Easter already, many Frankfurters have experienced the beautiful tradition of the great city chime at home instead of at Paulsplatz or Römerberg. No comparison to the "original", but simply safer in times of Corona. Because even though the number of cases is declining and there have been numerous loosenings in recent weeks, the virus is still among us and can - if the rules of distance and hygiene are not observed - spread again at any time. The case of a service in a Baptist church in Frankfurt has just made this very clear. And that is why it is also advisable at Pentecost to avoid large gatherings of people and to listen to the city bells at home.
However, if you decide to listen to the sound of the bells on site, you should definitely observe the necessary distance regulations. Then nothing stands in the way of a common experience of this Pentecost tradition. Because especially this year, Whitsun has a very special meaning. Because Pentecost stands for understanding and the spreading of the faith across national, ethnic and language barriers. The sending of the Holy Spirit is celebrated on the ecclesiastical high feast, which is considered the birth of the Church. Pentecost should therefore be understood as an encouragement to actively stand up for fundamental values and convictions.
"Especially also at Pentecost the sounds of our unique city ringing are sounds of hope and mission for respectful cooperation at the same time. This is of additional importance especially in the current time of the Corona crisis, as hope builds the decisive bridge into the time after the current restrictions. Responsible interaction with one another promotes healthy and peaceful coexistence, just as a life according to Christian values does", says Mayor and Head of the Church Department Uwe Becker. "This also means that in these challenging times we must treat each other with respect and stand up for each other in solidarity. Only together will we be able to overcome the Corona crisis in Frankfurt. </The sending of the Holy Spirit on the Saturday before Pentecost in Frankfurt is also commemorated by a very special sound experience. On 30 May from 4.30 p.m. to 5 p.m. the bells of the ten inner-city churches will ring out to the great ringing of the city. As I said, it is possible to pause for half an hour and listen to the special sound art of Frankfurt's inner-city churches while observing the valid hygiene measures on site - or simply at home </p>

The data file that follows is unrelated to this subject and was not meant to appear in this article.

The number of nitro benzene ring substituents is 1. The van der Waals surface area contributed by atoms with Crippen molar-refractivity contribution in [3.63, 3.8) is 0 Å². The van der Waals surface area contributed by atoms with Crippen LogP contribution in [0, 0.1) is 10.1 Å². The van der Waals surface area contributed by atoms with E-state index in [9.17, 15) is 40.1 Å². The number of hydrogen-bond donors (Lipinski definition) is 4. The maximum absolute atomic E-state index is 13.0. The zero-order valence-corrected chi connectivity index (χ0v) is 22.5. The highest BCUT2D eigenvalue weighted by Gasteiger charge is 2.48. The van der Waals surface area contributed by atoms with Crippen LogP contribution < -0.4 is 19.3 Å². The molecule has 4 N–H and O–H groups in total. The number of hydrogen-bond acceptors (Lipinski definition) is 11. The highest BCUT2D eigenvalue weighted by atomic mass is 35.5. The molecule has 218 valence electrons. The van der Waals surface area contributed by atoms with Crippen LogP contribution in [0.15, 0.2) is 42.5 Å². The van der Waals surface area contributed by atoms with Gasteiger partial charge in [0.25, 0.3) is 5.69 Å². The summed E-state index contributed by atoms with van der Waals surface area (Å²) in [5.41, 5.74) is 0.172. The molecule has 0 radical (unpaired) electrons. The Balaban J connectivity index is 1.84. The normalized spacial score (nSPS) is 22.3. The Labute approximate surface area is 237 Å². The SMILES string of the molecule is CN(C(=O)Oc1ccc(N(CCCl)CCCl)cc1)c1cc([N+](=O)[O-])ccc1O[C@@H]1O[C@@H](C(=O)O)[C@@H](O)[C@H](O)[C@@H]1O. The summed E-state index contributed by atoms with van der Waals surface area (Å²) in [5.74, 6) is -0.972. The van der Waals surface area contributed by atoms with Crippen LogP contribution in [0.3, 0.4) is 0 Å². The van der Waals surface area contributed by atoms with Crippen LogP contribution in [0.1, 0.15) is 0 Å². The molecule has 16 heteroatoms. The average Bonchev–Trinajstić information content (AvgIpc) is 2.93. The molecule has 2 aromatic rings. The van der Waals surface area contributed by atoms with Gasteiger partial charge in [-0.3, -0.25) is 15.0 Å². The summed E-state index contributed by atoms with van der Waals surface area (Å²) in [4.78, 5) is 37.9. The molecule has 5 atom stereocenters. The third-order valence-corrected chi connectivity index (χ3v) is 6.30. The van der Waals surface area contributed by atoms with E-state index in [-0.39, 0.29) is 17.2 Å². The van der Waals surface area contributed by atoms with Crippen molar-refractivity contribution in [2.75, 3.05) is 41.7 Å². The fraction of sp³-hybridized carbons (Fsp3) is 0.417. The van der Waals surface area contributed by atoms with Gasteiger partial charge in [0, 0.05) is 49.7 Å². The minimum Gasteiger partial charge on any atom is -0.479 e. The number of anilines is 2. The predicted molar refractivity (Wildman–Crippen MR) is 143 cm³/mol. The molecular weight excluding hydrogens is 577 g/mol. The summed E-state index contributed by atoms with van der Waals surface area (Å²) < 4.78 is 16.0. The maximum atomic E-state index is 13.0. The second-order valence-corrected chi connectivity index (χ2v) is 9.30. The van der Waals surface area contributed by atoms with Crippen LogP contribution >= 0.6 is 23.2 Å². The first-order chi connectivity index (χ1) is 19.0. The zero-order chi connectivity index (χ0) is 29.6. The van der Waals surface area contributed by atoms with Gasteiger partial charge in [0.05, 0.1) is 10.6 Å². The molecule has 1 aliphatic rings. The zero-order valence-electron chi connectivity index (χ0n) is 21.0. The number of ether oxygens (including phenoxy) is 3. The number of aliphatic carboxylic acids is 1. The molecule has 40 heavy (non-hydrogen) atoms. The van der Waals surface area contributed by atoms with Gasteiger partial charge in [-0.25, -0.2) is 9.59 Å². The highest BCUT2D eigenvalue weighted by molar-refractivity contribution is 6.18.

"Every year I, like many Frankfurters, look forward to this event. But those who would prefer to enjoy the great city sounds at home this year have the opportunity at http://frankfurt.de. I invite all Frankfurters to experience the urban tradition and the sense of community together online," says Becker. "Even if these are recordings, perhaps the great city sounds can still create a special sense of unity. On the city's Facebook page, the great city chime will be heard from 4.30 to 5 p.m., as is tradition, and we can all experience it together at home," emphasizes the church department head. The composition we have today goes back to the bell expert Prof. Paul Smets, who composed the chime in 1954. However, the first ringing of all Frankfurt bells dates back to 1347. The prelude is the Bürgerglocke of the Paulskirche. The other five bells of the Paulskirche follow. Then follow the four bells of St. Catherine's Church at the Hauptwache, followed by the five bells of the Liebfrauenkirche. North of the Liebfrauchenkirche the four bells of the Peterskirche and the three bells of the Dominican Monastery now ring out. With its six bells, the Leonhard Church on the Main and the four bells of the Camelite Monastery, which are also part of the great city chime, blend in. The four bells of the Alte Nikolaikirche on the Römerberg complete the composition before the Epiphany Church, located on the other side of the Main, begins the city's chanting with its five bells. The climax is followed by the nine bells of the imperial cathedral. Among them the Gloriosa, the most famous bell in Frankfurt. It is over two and a half metres high and wide and at 11,950 kilograms is the heavyweight among the bells of Frankfurt's inner city churches as well as the second heaviest bronze bell in Germany. In total, the 50 bells of the ten inner city churches together weigh 64,804 kilograms.